Manure in the organic garden


It’s a rhetorical question, I know, but I had to ask it. Obviously the answer is a resounding yes. There is a lot of difference between the different manures and now we are going to see the general differences between them. Let’s first look at some general guidelines for the application of manure in the garden. It goes without saying that although the word fertilizer, today is associated with sacks of chemical fertilizers, manure is the fertilizer par excellence since man has plowed the fields.


Commercial houses sell us compound fertilizers, with main elements such as NPK (nitrogen, phosphorus and potassium), sometimes enriched in some secondary nutrients (magnesium, calcium and sulfur) and even enriched with micronutrients (iron, manganese, zinc, boron, chlorine …). So we can think that if humanity has cultivated with manure, ash and by-products of daily life, we come to the conclusion that all these elements that plants need are contained in manure? And the next question is: do we need complex fertilizers then?

Too many questions that all have answers. In the first place we must have a historical dimension of time and space to begin to propose the appropriate answers.In the beginning of time, when man begins to cultivate and stops being nomadic, he finds virgin soils, provided with everything mineral and organic element necessary for its cultivation. Cultivate, cultivate and keep cultivating. So for thousands of years. Inevitably the soil is depleted . There’s no more. “Chickens that come in through those that come out.” If we extract nutrients from the soil to give them to the plant, we have to replenish them by fertilizing the soil.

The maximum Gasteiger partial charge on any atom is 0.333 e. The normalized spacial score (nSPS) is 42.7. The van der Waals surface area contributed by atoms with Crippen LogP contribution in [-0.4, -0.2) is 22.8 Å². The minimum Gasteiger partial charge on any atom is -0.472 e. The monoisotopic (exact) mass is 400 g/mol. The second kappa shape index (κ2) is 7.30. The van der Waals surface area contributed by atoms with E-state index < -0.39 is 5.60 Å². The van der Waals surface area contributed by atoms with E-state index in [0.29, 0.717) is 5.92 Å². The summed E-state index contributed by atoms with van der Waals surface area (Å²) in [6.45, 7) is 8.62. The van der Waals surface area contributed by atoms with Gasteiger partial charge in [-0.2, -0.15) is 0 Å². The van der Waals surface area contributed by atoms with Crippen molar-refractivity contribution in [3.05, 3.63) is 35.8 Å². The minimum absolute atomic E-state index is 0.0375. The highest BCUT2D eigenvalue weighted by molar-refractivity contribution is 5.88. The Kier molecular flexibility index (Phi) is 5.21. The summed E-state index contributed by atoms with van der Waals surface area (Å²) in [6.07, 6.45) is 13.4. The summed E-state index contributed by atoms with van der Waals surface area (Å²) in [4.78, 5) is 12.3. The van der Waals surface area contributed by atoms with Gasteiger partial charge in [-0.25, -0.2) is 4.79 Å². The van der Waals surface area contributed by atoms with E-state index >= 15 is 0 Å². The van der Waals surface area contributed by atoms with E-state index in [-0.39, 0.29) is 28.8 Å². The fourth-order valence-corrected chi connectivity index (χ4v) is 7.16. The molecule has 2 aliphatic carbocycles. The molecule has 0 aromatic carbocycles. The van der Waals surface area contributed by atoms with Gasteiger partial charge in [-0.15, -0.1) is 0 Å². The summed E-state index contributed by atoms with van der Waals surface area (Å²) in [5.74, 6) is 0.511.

Analyzing the various most common manures, certain amounts of the famous NPK triplet are found in all of them, but not in sufficient quantities for current industrialized production yields. In fact, almost all manures mainly lack an adequate concentration of phosphorus in its P 2 O 5 form .What a manure really contributes is a good fraction of fresh organic matter and nitrogen mainly but in organic form for the most part. Hence, a decomposition time is required for the organic fraction of N to become mineral. Normally for a garden, a replacement with composted manure, compost made from vegetable residues, etc., is usually good. Although at times many of us have had to add a little nutritional boost in the form of chemical fertilizer to get more tomatoes, more fruit, etc. etc. etc. Be careful, there is nothing wrong with it. It is a respectable decision like any other. Nitrogen is nitrogen, calcium is calcium, come from where you vegan. It is pure chemistry. In the periodic table of the elements there is no bad calcium and good calcium.


This is perhaps the most common question one asks oneself when a trailer with its characteristic “ pi pi pi pi” in reverse, dumps a few hundred kilos of manure onto the farm. In the books everything is beautiful, but then we have that lot of m…. we don’t know what to do with it.

[pullquote align = »right»] Composting manure is the best thing to do. [/ pullquote]

We must bear in mind that the direct application of fresh manure on the most superficial horizon of our land will change the characteristics of our soil in the short term : sponginess, conductivity, pH, even temperature! And many of these manures come with certain gifts that we will suffer later (seeds of adventitious plants). Yes friends, all that glitters is not manure. Then what do we do? First and only rule to follow: it should not be planted immediately after applying the manure. It is highly recommended to allow between 1 and 4 months depending on the type of manure before sowing to achieve an adequate degree of decomposition.